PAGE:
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Single Malts of Scotland – 5 Whiskies

The Whisky Exchange, bless ’em, have their fingers in many whisky-flavoured pies. Not only do they have one of the best selections of whiskies online, but they have a store in London, host whisky festivals, and have their own range of independent bottlings. Among other things. It’s all owned under the banner of Speciality Drinks Ltd.

I’m a big champion of independent bottlers on Malt. Whisky prices have seen massive, disproportionate price-hikes in the past three years, although I think we’ve seen the worst of it pass. That has seen many a regular purchaser explore ranges of independent bottlers, whose prices remained more or less sensible in most cases.

There have been some good whiskies released by other labels from Speciality Drinks Ltd. Port Askaig – which is basically Caol Ila wearing a fake moustache and dark sunglasses – is really tasty. Their quirky, well-packaged Elements of Islay series has produced some exceptional drams. But this is the first time I’ve tried any of their other range, the Single Malts of Scotland.

So here are 5 whiskies I was sent late last year, which I think will give a good idea of the Single Malts of Scotland, and I’ll be able to see how they stand up against rival bottlers.

Arran 1996 – 18 Years Old

arrsdl1996v1Cask #896928. 50.5% ABV. £80.

Colour: tawny. On the nose: gorgeous range of woody aromas. pencils, cellars, slight mustiness. And there’s plenty of rich dried fruits – figs and dates. Plum jam. A little drizzle of wine in here too, perhaps.

In the mouth: continues the nose perfectly, if a touch bluntly. Though there’s the dried fruit undertone, it’s the predominantly woody notes that lead the way on the palette. Old wood, though, which dominates too much. Pencils and cork. Plenty of sherry influence, but it never really rounds off the heat of the wood. A medium length finish.

A nice enough whisky, though the only thing letting it down for me is the texture of the spirit itself. It just doesn’t feel that magical as a whole.

Clynelish 1995 – 19 Years Old

clysdl1995v1Cask #932013. 57.8% ABV. £100.

Colour: pretty pale. Yellow gold. On the nose: vanilla custard, candle wax, a light floral honey. A distant, fresh grassiness with a splash of citrus.

In the mouth: some very simple flavours expressed phenomenally well. A little waxy, grapefruit, ginger. Red berries. Vanilla. Toffee. And extremely warming in the mouth, with a long, hot peppery finish. As I say, simple stuff, but very nicely done.

Tobermory 1994 – 21 Years Old

tobsdl1994v1Cask #660881. 55.4% ABV. £90.

Colour: yellow gold. On the nose: curious nose, quite flat. Musty, and noticeably lacking in a sweeter dimension to the other whiskies. Needs a bit of time to open up to reveal some citrus notes and not all that much else.

In the mouth: grapefruit, Chardonnay, a little in the way of stewed apples. Grassy and vegetative. Very warm in the mouth, but it’s not really very complex. Afraid to say that I didn’t like this much at all.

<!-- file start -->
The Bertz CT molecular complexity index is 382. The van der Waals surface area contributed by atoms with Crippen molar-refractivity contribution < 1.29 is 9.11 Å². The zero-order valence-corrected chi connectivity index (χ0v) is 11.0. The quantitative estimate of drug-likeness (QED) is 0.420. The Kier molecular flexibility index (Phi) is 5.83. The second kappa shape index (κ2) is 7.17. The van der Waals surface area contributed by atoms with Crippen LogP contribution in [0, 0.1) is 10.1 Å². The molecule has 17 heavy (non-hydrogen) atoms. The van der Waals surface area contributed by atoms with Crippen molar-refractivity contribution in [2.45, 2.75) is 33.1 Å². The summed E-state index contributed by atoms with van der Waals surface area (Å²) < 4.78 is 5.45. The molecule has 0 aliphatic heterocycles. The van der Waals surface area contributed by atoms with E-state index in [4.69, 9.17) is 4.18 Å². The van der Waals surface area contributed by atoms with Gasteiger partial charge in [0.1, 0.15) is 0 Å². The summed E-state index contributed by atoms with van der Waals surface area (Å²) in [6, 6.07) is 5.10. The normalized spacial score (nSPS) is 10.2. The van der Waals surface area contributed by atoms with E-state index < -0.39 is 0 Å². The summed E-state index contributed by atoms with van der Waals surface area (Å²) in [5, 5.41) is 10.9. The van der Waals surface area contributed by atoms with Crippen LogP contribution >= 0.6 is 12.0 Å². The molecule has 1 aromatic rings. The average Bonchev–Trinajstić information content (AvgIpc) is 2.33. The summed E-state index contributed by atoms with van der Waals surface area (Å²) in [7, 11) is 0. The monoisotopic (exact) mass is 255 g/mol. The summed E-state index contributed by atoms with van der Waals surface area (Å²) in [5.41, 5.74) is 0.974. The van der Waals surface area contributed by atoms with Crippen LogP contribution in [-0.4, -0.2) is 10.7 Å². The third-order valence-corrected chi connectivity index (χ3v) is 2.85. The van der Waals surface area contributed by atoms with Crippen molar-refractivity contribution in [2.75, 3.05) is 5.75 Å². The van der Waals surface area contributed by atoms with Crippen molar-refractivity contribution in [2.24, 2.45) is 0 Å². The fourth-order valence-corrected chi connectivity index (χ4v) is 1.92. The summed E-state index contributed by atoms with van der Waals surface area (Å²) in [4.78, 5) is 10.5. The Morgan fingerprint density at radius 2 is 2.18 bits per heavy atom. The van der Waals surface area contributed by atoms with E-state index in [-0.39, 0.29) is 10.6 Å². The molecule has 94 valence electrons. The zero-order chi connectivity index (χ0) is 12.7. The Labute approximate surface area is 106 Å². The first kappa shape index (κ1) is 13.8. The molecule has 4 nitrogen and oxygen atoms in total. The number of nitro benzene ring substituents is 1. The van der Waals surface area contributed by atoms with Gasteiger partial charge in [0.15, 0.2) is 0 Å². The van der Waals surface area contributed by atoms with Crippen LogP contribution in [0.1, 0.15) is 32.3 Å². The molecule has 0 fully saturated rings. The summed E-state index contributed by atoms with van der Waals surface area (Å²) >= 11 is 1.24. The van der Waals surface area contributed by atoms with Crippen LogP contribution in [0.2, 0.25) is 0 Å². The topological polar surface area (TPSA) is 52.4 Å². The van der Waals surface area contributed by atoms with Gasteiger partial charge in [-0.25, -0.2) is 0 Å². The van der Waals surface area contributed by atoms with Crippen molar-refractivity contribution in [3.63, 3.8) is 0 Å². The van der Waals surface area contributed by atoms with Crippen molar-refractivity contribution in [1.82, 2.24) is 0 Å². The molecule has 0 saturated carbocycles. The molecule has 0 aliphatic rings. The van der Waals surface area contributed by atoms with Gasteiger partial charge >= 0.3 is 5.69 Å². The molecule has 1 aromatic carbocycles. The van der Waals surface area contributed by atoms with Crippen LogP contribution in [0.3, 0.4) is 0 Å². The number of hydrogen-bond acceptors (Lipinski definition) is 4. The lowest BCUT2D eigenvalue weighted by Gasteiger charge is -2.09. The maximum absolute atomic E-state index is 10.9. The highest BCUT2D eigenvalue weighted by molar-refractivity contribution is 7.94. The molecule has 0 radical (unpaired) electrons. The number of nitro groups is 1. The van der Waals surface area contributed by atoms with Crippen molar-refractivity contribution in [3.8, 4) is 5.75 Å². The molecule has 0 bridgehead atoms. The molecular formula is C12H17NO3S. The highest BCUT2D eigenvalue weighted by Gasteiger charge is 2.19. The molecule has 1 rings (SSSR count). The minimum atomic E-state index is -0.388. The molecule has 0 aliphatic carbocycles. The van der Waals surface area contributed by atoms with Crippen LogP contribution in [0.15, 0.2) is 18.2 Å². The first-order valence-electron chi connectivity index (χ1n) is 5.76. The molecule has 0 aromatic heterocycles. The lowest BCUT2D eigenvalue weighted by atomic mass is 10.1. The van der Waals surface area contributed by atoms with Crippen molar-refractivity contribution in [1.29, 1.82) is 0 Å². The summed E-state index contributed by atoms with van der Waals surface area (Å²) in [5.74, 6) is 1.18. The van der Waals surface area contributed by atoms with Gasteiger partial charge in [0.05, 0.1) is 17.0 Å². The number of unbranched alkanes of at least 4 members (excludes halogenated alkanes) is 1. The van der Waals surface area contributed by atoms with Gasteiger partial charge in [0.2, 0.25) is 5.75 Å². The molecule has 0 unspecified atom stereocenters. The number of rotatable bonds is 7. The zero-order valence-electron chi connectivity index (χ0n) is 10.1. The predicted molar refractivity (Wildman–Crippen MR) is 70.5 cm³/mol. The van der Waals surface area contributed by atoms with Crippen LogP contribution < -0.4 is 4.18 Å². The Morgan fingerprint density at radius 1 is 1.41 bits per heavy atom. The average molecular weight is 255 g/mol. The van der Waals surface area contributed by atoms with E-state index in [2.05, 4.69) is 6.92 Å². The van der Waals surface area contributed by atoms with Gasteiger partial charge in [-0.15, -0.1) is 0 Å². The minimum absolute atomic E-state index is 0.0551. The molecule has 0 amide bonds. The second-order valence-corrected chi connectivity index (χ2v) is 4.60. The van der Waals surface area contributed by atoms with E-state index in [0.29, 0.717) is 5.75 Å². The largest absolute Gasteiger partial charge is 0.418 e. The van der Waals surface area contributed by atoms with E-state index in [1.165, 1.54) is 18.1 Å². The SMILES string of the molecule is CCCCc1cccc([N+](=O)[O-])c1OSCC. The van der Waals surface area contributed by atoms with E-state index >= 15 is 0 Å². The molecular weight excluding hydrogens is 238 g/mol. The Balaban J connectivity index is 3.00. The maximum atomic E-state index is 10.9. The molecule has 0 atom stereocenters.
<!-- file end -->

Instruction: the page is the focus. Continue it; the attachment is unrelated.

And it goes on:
Linkwood 1991 – 24 Years Old

lkwsdl1991Cask #586497. 53.8% ABV. £100.

Colour: amber. On the nose: flavours needs some encouragement to make themselves known. Estery, plenty of green apples. Pears. Apricots. A few cereal notes, dried hops and bran. Grassy. Extremely light stuff.

In the mouth: again, must the same and it’s pleasant enough. Mead. Vanilla. Malted milk biscuits, maybe digestive biscuits. Much more vegetative here, moving from grassy notes to something more perfumed. What’s strange about this is that it feels like a younger Aultmore, which is no bad thing, but there’s a lack of complexity.

Longmorn 1990 – 24 Years Old

lgmsdl1990v4Cask #191954. 53.7% ABV. £95.

Colour: deep copper. On the nose: lovely. Creamy and musty, with jam sponge or treacle tart. Dried fruits: sultanas and raisins, this time, nothing too rich. Old wood coming through: pencils, cigar boxes. A little leather.

In the mouth: big, juicy stuff. Delightfully intense. Muscavado sugar, blood oranges, almost a little gamey – pan-fried grouse breasts in a redcurrant sauce comes to mind. Figs, and a touch of brandy, or is it rum? Either way, brilliant stuff. That wood-note isn’t as prominent as the nose suggests, but there to add a warming finish. A tremendous whisky.

Conclusions

Hmm. Only 2 out of 5 of the Single Malts of Scotland worked for me, and only one of those – the Longmorn 24 Years Old – was really top class stuff. Generally I don’t believe they’re really worth you parting with your cash (again, with the exception of the Longmorn).

And from this selection alone I wouldn’t have the confidence just to go out and buy a bottle from this selection, not in the way that I would with, say, Abbey Whisky or Wemyss Malts. Might seem harsh, but there’s a crowded field of indies out there now and the standard is very high.

You can browse the Single Malts of Scotland range online.

Note: The Single Malts of Scotland samples were sent to me late last year. Wish I could have said nicer things, but Malt is an honest whisky church.

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Mark

I've written about (and reviewed) whisky for Whisky Magazine and The Scottish Sporting Gazette among other publications. I do other writing too: several mass market genre novels, a few short stories, including for BBC Radio 4. For my day job (I know, I don't get out much) I work in digital content. Follow me on Instagram.com/maltreview/ or Twitter.com/MaltReview.

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